Museums traditionally function as attractions in and of themselves. This is rarely possible in an airport. Some curators working with airports recognize and respond to the transitional nature of the airport experience. Site-specific art, family exhibitions, and satellite exhibitions can create a comfortable zone for layovers and delays and serve to connect passengers to the community that lies beyond the airport.
With airport construction costs reaching beyond $2 billion, “1 percent for the arts” initiatives provide substantial funds for art purchases. These programs, which are often overseen by local arts commissions, adorn airports with site-specific work that directly addresses the romance of flight. Typifying airport art are the prints displayed in John Wayne Airport in Orange County, Calif., which depict soft images of wings, clouds, sky, and fanciful aircraft. Orlando, Florida’s airport has an active “Act in Public Places” program with 15 site-specific works, some flight-related, others not. Many airport art programs – such as Albuqueque’s – commission and purchase art that showcase and supports regional artists. Other airports, such as those in Minneapolis or Louisville, Ky., commission vibrant murals that portray people, culture, history, and unique sites of their locales.
As many of you know, art alone will probably not distract young children from the long hours, delays, and cramped quarters of modern airline travel. Children’s museums have thus created airport play areas as a service to traveling families. In the mid-1980s, in what was perhaps the first children’s museum presence in an airport, Boston Children’s Museum (BCM) was sub-contracted to provide content for a play area at Logan Airport. In 1997-98, in exchange for reduced rent on space for the aforementioned museum shop, BCM constructed “KIDPORT.” Characterized by BCM’s Executive Vice President Neil Gordon as a 4,500-square-foot “family oasis,” “KIDPORT” features a play cockpit, baggage claim slide, and other kid-sized flight-related exhibtry, complete with a rest area and tips for families traveling with young children.
In 1995, O’Hare Airport contracted with Chicago Children’s Museum (CCM) for the content and design of “Kids on the Fly.” This free-of-charge interactive satellite exhibit is maintained by the airport and promoted by CCM as part of its exhibition program. Like Boston’s exhibit, the colorful “Kids on the Fly” interprets aviation to young children. The exhibit’s designer Peter Exley notes that: “A freebie such as ‘Kids on the Fly’ goes a long way to making the airport experience less traumatic.”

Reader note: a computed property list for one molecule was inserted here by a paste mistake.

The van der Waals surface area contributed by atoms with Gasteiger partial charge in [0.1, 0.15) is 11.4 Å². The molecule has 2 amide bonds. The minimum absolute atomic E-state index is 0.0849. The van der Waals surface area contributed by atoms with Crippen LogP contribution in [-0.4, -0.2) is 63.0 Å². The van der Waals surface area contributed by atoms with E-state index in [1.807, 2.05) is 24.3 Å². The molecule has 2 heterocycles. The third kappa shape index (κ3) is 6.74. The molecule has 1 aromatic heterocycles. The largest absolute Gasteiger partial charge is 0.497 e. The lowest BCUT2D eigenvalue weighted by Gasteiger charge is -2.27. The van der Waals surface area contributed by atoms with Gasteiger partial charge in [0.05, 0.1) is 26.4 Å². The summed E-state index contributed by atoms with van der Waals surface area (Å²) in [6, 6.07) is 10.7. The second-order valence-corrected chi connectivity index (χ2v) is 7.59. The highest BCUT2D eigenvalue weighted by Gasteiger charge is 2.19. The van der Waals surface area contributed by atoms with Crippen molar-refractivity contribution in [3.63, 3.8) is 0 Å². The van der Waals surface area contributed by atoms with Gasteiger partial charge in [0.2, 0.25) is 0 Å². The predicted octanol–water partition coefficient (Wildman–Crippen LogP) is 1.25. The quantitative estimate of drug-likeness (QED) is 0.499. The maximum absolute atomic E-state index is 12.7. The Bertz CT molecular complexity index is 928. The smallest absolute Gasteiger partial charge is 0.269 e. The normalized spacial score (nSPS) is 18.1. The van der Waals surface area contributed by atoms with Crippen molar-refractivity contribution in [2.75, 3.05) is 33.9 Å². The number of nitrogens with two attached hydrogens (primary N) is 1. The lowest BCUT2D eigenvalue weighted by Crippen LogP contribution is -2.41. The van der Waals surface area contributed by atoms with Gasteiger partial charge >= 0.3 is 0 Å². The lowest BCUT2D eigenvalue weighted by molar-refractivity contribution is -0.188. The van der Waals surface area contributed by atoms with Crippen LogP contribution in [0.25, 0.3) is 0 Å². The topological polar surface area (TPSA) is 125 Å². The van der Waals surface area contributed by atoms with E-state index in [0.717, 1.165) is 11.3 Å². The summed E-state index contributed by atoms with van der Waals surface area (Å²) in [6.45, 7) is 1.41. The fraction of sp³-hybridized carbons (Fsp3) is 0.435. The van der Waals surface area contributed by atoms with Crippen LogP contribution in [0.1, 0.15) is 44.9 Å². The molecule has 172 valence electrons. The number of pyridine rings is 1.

Some people venture into a community only to use its airport. For example, the only time many San Francisco Bay Area residents go to nearby Oakland, Calif. is to catch a flight out of the airport there. In 1997, the Oakland Museum of California (OMCA) was approached by the airport’s marketing staff who wanted to expose passengers to positive aspects of this interesting, yet often-maligned, city. Dennis Power, OMCA’s director, was intrigued by the chance to use collections, especially objects deep in storage, in a new way. The museum was given a five-year contract to organize up to eight shows a year in two specially designed exhibition spaces. OMCA has thus far produced exhibitions on such topics as local sports legends, cowboys, and wildflowers. It has also used the airport to test exhibition ideas and themes. A full-time OMCA staff member oversee the program.9
Airport as Museum Place
The airport museum has revolutionized the airport and museum in an even more complex way. An airport museum is not a public relations vehicle or satellite for an extant museum. It is an integral part of airport operations and exists only within the airport in which it operates. As SFAM Curator John H. Hill says, “airport museums are an exciting application of museum standards and experiences in a non-traditional environment.”